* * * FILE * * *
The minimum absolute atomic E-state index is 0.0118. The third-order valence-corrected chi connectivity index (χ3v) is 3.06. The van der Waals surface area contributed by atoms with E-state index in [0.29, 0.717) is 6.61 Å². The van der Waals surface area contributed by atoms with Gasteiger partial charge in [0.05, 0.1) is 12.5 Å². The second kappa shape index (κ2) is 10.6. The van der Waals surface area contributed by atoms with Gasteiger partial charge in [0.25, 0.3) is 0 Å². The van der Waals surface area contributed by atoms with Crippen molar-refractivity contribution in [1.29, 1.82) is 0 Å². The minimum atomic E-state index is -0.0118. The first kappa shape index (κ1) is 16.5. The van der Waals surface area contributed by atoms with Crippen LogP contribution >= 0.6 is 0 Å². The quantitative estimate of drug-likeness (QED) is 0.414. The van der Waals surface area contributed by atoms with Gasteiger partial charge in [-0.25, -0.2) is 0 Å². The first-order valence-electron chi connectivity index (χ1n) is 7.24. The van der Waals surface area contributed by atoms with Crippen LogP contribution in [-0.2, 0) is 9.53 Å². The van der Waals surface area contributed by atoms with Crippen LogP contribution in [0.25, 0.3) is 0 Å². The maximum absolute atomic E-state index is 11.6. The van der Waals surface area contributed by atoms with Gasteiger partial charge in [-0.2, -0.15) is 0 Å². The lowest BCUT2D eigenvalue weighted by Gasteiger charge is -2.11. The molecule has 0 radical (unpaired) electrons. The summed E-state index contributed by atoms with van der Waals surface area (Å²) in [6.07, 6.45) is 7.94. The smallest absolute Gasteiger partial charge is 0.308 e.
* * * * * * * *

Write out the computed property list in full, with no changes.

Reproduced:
The minimum absolute atomic E-state index is 0.0118. The third-order valence-corrected chi connectivity index (χ3v) is 3.06. The van der Waals surface area contributed by atoms with E-state index in [0.29, 0.717) is 6.61 Å². The van der Waals surface area contributed by atoms with Gasteiger partial charge in [0.05, 0.1) is 12.5 Å². The second kappa shape index (κ2) is 10.6. The van der Waals surface area contributed by atoms with Gasteiger partial charge in [0.25, 0.3) is 0 Å². The van der Waals surface area contributed by atoms with Crippen molar-refractivity contribution in [1.29, 1.82) is 0 Å². The minimum atomic E-state index is -0.0118. The first kappa shape index (κ1) is 16.5. The van der Waals surface area contributed by atoms with Crippen LogP contribution >= 0.6 is 0 Å². The quantitative estimate of drug-likeness (QED) is 0.414. The van der Waals surface area contributed by atoms with Gasteiger partial charge in [-0.25, -0.2) is 0 Å². The first-order valence-electron chi connectivity index (χ1n) is 7.24. The van der Waals surface area contributed by atoms with Crippen LogP contribution in [-0.2, 0) is 9.53 Å². The van der Waals surface area contributed by atoms with Crippen LogP contribution in [0.25, 0.3) is 0 Å². The maximum absolute atomic E-state index is 11.6. The van der Waals surface area contributed by atoms with Gasteiger partial charge in [-0.2, -0.15) is 0 Å². The lowest BCUT2D eigenvalue weighted by Gasteiger charge is -2.11. The molecule has 0 radical (unpaired) electrons. The summed E-state index contributed by atoms with van der Waals surface area (Å²) in [6.07, 6.45) is 7.94. The smallest absolute Gasteiger partial charge is 0.308 e.